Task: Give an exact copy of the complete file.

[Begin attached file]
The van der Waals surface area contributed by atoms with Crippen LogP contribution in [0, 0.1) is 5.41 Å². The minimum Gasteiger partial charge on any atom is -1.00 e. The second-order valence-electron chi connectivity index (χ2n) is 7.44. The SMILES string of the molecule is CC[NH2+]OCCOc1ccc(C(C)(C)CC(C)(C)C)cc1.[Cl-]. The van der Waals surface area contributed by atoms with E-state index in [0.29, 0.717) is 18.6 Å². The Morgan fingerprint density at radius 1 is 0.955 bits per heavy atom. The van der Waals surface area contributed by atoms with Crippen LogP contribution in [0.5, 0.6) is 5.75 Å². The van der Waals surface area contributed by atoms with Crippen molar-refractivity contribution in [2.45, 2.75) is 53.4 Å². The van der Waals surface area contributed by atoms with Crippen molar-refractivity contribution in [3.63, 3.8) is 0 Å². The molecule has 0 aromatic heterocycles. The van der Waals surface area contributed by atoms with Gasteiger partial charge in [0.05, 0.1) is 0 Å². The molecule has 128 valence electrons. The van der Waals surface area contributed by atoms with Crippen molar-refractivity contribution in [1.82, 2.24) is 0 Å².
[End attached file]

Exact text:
The van der Waals surface area contributed by atoms with Crippen LogP contribution in [0, 0.1) is 5.41 Å². The minimum Gasteiger partial charge on any atom is -1.00 e. The second-order valence-electron chi connectivity index (χ2n) is 7.44. The SMILES string of the molecule is CC[NH2+]OCCOc1ccc(C(C)(C)CC(C)(C)C)cc1.[Cl-]. The van der Waals surface area contributed by atoms with E-state index in [0.29, 0.717) is 18.6 Å². The Morgan fingerprint density at radius 1 is 0.955 bits per heavy atom. The van der Waals surface area contributed by atoms with Crippen LogP contribution in [0.5, 0.6) is 5.75 Å². The van der Waals surface area contributed by atoms with Crippen molar-refractivity contribution in [2.45, 2.75) is 53.4 Å². The van der Waals surface area contributed by atoms with Crippen molar-refractivity contribution in [3.63, 3.8) is 0 Å². The molecule has 0 aromatic heterocycles. The van der Waals surface area contributed by atoms with Gasteiger partial charge in [0.05, 0.1) is 0 Å². The molecule has 128 valence electrons. The van der Waals surface area contributed by atoms with Crippen molar-refractivity contribution in [1.82, 2.24) is 0 Å².